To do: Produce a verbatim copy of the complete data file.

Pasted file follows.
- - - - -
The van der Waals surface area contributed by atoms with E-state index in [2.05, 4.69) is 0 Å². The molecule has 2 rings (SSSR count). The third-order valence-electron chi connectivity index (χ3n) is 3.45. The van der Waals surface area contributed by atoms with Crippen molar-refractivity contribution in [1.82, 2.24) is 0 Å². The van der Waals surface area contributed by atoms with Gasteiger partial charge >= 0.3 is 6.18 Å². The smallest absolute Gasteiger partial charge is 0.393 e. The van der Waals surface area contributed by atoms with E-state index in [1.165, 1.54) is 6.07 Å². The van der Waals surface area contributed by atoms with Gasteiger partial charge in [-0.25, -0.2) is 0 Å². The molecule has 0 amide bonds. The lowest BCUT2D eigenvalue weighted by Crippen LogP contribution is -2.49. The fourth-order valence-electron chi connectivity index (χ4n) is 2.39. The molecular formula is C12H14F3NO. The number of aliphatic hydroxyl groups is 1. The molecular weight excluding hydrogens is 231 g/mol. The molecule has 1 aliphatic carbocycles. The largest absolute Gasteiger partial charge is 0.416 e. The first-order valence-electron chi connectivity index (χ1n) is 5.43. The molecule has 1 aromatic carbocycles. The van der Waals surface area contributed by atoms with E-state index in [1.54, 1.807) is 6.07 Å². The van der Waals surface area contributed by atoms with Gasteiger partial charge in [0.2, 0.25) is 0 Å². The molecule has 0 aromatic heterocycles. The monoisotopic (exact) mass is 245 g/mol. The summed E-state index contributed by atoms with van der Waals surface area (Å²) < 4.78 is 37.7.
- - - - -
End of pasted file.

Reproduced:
The van der Waals surface area contributed by atoms with E-state index in [2.05, 4.69) is 0 Å². The molecule has 2 rings (SSSR count). The third-order valence-electron chi connectivity index (χ3n) is 3.45. The van der Waals surface area contributed by atoms with Crippen molar-refractivity contribution in [1.82, 2.24) is 0 Å². The van der Waals surface area contributed by atoms with Gasteiger partial charge >= 0.3 is 6.18 Å². The smallest absolute Gasteiger partial charge is 0.393 e. The van der Waals surface area contributed by atoms with E-state index in [1.165, 1.54) is 6.07 Å². The van der Waals surface area contributed by atoms with Gasteiger partial charge in [-0.25, -0.2) is 0 Å². The molecule has 0 amide bonds. The lowest BCUT2D eigenvalue weighted by Crippen LogP contribution is -2.49. The fourth-order valence-electron chi connectivity index (χ4n) is 2.39. The molecular formula is C12H14F3NO. The number of aliphatic hydroxyl groups is 1. The molecular weight excluding hydrogens is 231 g/mol. The molecule has 1 aliphatic carbocycles. The largest absolute Gasteiger partial charge is 0.416 e. The first-order valence-electron chi connectivity index (χ1n) is 5.43. The molecule has 1 aromatic carbocycles. The van der Waals surface area contributed by atoms with E-state index in [1.54, 1.807) is 6.07 Å². The van der Waals surface area contributed by atoms with Gasteiger partial charge in [0.2, 0.25) is 0 Å². The molecule has 0 aromatic heterocycles. The monoisotopic (exact) mass is 245 g/mol. The summed E-state index contributed by atoms with van der Waals surface area (Å²) < 4.78 is 37.7.